The bed morphology of dynamic surface water systems has always fascinated people, not only for safety reasons related to e.g floods and environmental disasters, but also for the wish to understand and predict the impacts of the ever increasing human interference with these systems. Understanding and predicting biogeomorphological processes, however, involves a wide range of disciplines such as hydrodynamics, hydrology, geology, chemistry, biology, ecology, oceanography and civil- & environmental engineering. If new insights need to be implemented, disciplines like social sciences, public administration, law and economy also come into play.
The improved understanding of biogeomorphological systems shows that their behaviour is governed by complex interactions between a number of physical and ecological processes and the morphological changes they cause. Yet, knowledge gaps remain due to the complexity of the processes and their interactions in natural systems. Successful application of (numerical) biogeomorphological models in realistic situations therefore requires expertise and a good overview of what is known and where the uncertainties are.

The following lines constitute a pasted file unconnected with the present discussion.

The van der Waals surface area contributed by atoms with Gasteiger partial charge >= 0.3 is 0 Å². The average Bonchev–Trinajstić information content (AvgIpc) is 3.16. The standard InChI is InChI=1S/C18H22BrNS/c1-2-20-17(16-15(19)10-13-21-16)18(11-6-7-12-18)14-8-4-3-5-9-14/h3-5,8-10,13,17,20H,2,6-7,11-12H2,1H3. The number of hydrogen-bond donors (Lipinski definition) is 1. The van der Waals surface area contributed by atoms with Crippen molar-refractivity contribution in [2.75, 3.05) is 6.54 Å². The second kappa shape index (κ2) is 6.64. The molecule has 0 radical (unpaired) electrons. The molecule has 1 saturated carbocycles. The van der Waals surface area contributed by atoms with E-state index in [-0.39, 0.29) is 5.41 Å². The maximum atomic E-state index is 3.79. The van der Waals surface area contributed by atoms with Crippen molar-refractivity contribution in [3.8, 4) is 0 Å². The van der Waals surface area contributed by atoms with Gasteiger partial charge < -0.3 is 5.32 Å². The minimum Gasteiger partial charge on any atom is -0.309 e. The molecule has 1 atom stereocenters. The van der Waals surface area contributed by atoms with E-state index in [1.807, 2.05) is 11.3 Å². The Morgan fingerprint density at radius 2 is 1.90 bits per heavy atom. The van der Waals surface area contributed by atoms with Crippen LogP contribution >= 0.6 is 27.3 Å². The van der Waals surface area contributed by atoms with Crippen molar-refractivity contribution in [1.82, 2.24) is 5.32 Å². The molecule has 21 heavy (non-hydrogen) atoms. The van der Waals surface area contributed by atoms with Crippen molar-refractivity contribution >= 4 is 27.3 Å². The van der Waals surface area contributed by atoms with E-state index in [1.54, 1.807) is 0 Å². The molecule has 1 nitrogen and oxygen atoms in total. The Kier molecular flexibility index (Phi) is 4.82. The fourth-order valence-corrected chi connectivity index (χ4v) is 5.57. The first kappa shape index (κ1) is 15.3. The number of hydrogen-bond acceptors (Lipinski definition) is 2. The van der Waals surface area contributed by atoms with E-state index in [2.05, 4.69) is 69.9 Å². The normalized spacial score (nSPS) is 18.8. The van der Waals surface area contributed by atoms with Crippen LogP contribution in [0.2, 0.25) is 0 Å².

Driven by the increasing insight into the role of biota in geomorphology, the interdiscipline biogeomorphology is developing and biogeomorphological models are being set up which integrate hydrodynamic, morphological, water quality and ecological processes and their interactions at relevant scale levels. The model system described herein belongs to this category. For the time being, it focuses on coastal and estuarine applications.The biogeomorphological coastal modelling system has been validated against typical analytical solutions, flume experiments and a practical application (Ye, 2012). Furthermore, the system was tested in various practical applications, as described below.